Government to examine taxation issues in super
The government plans to review tax concessions for high balance super funds once an objective for superannuation has been set.
Speaking at an event in Sydney this week, Minister for Financial Services Stephen Jones said the concessional taxation of super had been a “lightning rod for discussion” in the lead up to the October budget.
“When I see the size of some fund balances I am not surprised. For example, we have 32 SMSFs with more than $100 million in assets. The largest SMSF has $400 million in assets,” said Mr Jones at the Australian Financial Review Super & Wealth Summit.
“Now, if the objective of superannuation is to provide a tax preferred means for estate planning, then you could say it has done its job pretty well. Don’t get me wrong, the government celebrates success but the concessional taxation of funds like these has a real cost to the budget.”
Mr Jones said that estimates from Mercer have shown that the tax concessions on a single $10 million fund could support three full age pensions.
“[However], I want to state quite clearly that we can’t put the cart before the horse. We will consult widely to inform a common agreed objective for superannuation.”
“With an objective that is settled, we can then talk sensibly about these taxation issues, including the taxation of high balance superannuation funds.”
Those who support the status quo, said Mr Jones, will need to demonstrate how concessional tax rates or taxational arrangements for high balance super funds meet the common objective for super that has been agreed on.
“Those who argue for a change will also need to show that that approach also meets the objective. The millions of fund members watching and participating in the conversation will know it’s framed around their interests, and their dignity in retirement and the common agreed objective,” he said.
“By having this national conversation, [means that] government now and into the future will be held accountable for the stewardship of our system for the next 30 years and beyond.”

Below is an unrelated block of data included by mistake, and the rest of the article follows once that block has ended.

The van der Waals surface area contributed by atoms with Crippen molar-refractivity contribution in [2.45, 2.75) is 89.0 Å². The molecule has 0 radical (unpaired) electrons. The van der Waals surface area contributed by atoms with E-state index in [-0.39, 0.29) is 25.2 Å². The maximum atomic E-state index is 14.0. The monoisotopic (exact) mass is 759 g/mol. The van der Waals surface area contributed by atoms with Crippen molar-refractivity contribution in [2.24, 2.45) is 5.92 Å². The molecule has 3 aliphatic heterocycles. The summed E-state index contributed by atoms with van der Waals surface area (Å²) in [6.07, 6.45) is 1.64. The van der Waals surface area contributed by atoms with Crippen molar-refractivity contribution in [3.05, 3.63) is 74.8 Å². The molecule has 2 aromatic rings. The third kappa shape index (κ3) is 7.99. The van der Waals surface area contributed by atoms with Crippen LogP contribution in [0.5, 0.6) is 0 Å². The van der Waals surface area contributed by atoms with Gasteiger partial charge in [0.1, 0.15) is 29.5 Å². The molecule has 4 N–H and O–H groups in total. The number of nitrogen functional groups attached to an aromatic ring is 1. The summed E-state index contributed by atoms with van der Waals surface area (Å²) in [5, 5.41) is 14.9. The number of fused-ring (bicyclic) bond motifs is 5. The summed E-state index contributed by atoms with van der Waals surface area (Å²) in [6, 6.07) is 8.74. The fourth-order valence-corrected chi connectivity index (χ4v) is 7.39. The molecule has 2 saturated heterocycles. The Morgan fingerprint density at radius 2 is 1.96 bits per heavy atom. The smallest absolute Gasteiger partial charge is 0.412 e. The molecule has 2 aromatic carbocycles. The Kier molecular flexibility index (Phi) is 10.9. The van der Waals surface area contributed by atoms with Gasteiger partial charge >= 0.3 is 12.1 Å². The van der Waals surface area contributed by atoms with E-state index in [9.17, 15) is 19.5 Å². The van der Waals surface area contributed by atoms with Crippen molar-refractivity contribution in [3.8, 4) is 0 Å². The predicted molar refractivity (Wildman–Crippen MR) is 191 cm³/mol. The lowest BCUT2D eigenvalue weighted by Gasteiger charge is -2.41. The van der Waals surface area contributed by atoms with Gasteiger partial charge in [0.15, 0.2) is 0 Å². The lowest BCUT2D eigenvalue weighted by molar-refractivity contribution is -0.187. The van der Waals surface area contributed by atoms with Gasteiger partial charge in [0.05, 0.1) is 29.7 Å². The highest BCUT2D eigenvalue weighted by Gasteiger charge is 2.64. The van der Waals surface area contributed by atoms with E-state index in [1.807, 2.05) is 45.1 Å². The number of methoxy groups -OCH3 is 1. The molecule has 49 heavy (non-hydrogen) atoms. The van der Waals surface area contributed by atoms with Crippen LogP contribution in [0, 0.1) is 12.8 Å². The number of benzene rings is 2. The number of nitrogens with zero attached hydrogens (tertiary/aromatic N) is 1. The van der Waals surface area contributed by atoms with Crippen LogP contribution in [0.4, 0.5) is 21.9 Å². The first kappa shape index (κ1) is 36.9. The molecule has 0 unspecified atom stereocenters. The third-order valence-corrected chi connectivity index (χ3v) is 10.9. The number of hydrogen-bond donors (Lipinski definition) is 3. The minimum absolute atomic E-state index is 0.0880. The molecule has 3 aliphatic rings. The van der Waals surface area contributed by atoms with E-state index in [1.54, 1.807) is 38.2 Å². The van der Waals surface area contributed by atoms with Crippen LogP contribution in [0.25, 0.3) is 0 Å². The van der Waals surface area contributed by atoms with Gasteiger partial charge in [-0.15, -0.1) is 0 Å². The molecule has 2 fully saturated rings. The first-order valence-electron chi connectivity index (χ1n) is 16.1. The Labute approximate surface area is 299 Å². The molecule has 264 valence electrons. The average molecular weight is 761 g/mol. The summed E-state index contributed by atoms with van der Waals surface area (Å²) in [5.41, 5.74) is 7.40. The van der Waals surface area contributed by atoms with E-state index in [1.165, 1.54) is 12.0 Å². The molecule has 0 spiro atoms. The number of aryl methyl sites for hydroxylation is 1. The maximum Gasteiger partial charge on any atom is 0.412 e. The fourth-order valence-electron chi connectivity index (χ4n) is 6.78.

While the SMSF Association has strongly advocated for the objective and role of superannuation to be enshrined in legislation, it has previously flagged concerns about the introduction of a $5 million cap.
“These balances are a legacy issue with the 2017 changes putting clear limits on contributions to superannuation funds and on amounts that can be held in the tax-free retirement phase,” SMSF Association chief executive John Maroney said in a statement earlier this year.
While Mr Maroney acknowledged that the association examined the issue of extremely large balances in the Retirement Income Review, it never recommended drawing a specific line.
“It’s our position that any proposal to restrict retention of extremely large balances in superannuation needs to be handled carefully to ensure that any rule changes allow adequate time to manage the restructuring that would be involved, especially where large illiquid assets are involved,” said Mr Maroney.
The proposal to implement a $5 million cap on super balances which would impact around 11,000 members is supported by a number of groups in the super industry including ASFA.
Last month, Chartered Accountants Australia and New Zealand (CA ANZ) superannuation and financial services leader Tony Negline said if the government proceeds with the $5 million cap, there will be a number of issues for it to work through.
Mr Negline questioned whether these members will be able to add more into super in situations where there has been negative fluctuations in the market.
“If I have $5.1 million in my super account and I all of a sudden find that through market fluctuations that it’s now down to $4.9 million, can I then make contributions?” he questioned.